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I have a console application that was developed to be called by a erp software.

They call my app inside the erp and when they do it, i always get errors related to the insufficient permission to do it.

I have checked the "run this program as an administrator" checkbox in the properties of the exe for all users but the result is the same.

I have read something about adding a manifest that will make the app prompt for the uac dialog, but thats not what i want because the app will be called from erp on the server and clients will not see the dialog on server.

Can someone explain me how to make this console app always run as administrator?

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  • Why does this console program need administrative privileges? Commented Mar 13, 2013 at 18:26

3 Answers 3

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Add into your project Application Manifest File (Add -> New Item -> General -> Application Manifest File) and add the below node into the app.manifest:

<requestedExecutionLevel level="requireAdministrator" uiAccess="false" />

http://msdn.microsoft.com/en-us/library/windows/desktop/bb756929.aspx

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    This should be the answer, much more straight forward and simple.
    – James Esh
    Commented May 9, 2017 at 6:17
  • 1
    What's the equivalent for C++? I can't find this Application Manifest File item for a C++ console application.
    – kakyo
    Commented Sep 17, 2019 at 1:30
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First, understand that there WILL BE a UAC dialog at some point in this process. There is no way to avoid it. There are a few approaches you can take:

  • Have the people run the ERP software elevated. I am including this only for completeness. It is awful to have to consent to the UAC prompt every time you run the app when you usually don't need the powers. It would be a handy quick test, though, for you to confirm that if your app is elevated, things will work. Everything launched from an elevated process is elevated, so if your app still gets the error message, this isn't something you'll fix by elevating.
  • Change the code in the ERP app to launch your app elevated. You mention C#. Launching with the runas verb is an approach here. This puts the burden on the ERP developer and they may not be able to do it.
  • Add a manifest to your app. You can embed one, or if your app is called foo.exe just hand-create a foo.exe.manifest file with the appropriate requestedExecutionLevel. To embed one, use the Properties page of your C# project to choose the right kind of manifest. Make sure you're launched with UseShellExecute set to true, or the manifest will be ignored.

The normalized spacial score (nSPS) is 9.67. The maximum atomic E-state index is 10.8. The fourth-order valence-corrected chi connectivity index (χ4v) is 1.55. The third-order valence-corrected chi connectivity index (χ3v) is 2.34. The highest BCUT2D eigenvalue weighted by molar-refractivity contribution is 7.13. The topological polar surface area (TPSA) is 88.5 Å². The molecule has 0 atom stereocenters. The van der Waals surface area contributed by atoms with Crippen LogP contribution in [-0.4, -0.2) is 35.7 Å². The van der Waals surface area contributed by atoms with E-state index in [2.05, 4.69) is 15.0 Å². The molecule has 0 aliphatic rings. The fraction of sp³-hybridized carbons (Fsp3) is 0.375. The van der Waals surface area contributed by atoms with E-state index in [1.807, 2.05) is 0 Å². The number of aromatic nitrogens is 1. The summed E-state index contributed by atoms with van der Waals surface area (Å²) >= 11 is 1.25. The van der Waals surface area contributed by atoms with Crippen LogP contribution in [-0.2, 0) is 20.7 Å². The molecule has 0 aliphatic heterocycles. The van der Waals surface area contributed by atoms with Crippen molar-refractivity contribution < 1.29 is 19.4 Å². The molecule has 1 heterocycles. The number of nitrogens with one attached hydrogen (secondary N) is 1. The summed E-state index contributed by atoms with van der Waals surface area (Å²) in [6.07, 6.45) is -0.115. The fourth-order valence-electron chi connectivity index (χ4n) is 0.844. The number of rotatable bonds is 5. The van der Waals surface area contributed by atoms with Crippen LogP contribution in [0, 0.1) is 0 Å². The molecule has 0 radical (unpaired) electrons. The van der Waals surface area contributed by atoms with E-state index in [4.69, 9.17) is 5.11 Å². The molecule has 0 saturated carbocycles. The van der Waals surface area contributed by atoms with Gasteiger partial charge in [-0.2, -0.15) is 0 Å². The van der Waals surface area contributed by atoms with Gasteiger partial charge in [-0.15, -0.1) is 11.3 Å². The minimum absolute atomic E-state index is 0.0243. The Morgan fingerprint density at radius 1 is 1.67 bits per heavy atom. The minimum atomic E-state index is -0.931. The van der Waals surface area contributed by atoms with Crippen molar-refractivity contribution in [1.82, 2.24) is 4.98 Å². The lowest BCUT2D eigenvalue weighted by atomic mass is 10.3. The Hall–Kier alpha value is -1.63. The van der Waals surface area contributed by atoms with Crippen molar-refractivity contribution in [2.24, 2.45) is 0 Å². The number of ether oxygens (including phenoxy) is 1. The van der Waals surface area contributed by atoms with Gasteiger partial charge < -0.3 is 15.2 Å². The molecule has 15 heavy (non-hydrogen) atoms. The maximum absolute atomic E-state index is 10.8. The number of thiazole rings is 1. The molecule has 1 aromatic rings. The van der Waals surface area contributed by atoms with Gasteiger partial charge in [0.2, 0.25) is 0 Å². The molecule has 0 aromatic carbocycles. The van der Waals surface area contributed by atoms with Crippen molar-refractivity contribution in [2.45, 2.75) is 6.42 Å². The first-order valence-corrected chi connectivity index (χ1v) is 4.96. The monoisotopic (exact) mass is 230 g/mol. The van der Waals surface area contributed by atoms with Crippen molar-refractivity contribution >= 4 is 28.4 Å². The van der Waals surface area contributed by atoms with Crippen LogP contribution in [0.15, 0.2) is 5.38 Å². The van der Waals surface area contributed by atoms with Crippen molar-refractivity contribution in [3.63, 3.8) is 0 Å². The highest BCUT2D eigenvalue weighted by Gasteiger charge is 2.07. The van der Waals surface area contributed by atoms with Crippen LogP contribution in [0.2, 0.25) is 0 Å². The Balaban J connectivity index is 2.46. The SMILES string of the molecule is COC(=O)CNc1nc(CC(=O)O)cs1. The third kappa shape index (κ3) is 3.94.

If you choose the first option, the UAC prompt will be every time the ERP app launches. Not good. If you choose the second or third, the UAC prompt will be every time your console app is launched from the ERP app. Probably acceptable.

One other thing you might consider is looking far more seriously into why the console app needs admin privs. Are you writing to the root of C or to Program Files? Are you updating a registry key in HKLM? Whatever you're doing, why are you doing it that way? Unless your app installs or configures something (in which case getting a UAC prompt is good and proper) you should try to adapt it so that it writes to pre-user storage and doesn't need elevation. Then you will no longer be worrying about how to launch it elevated, in any case.

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    "One other thing you might consider is looking far more seriously into why the console app needs admin privs." Well said. This is exactly and precisely the right question to be asking. Commented Mar 13, 2013 at 19:13
  • weel i'm adding x509 certificates to the windows store, reading certificates from store, access a database and connect to a external webservice.Is this mandatory to have administration rights?
    – Marco
    Commented Mar 14, 2013 at 9:42
  • i'm also using EventLog.WriteEntry() to log errors on the event viewer. so i think i realy neeed admin rights. right?
    – Marco
    Commented Mar 14, 2013 at 10:09
  • accessing the database, connecting to a webservice, and writing to the event log DEFINITELY don't need admin rights. Creating the event log for the first time does. Not sure about the certificates but worth looking into Commented Mar 14, 2013 at 10:16
  • well writing to event log need's elevated privileges.I have removed this line of code and now i'm making the log directly to database. now it is working. thanks for pointing me the right direction.
    – Marco
    Commented Mar 14, 2013 at 16:16
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create a batch file containing something like:

runas /env /user:%USERDOMAIN%\%USERNAME% cmd.exe /K YourProgramName.exe

Where %USERDOMAIN% and %USERNAME% are replaced by your admin account details.

And run that instead?

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  • That will run the app as that user but won't elevate the session to that of an admin even if the user has admin rights
    – War
    Commented Dec 9, 2016 at 17:07

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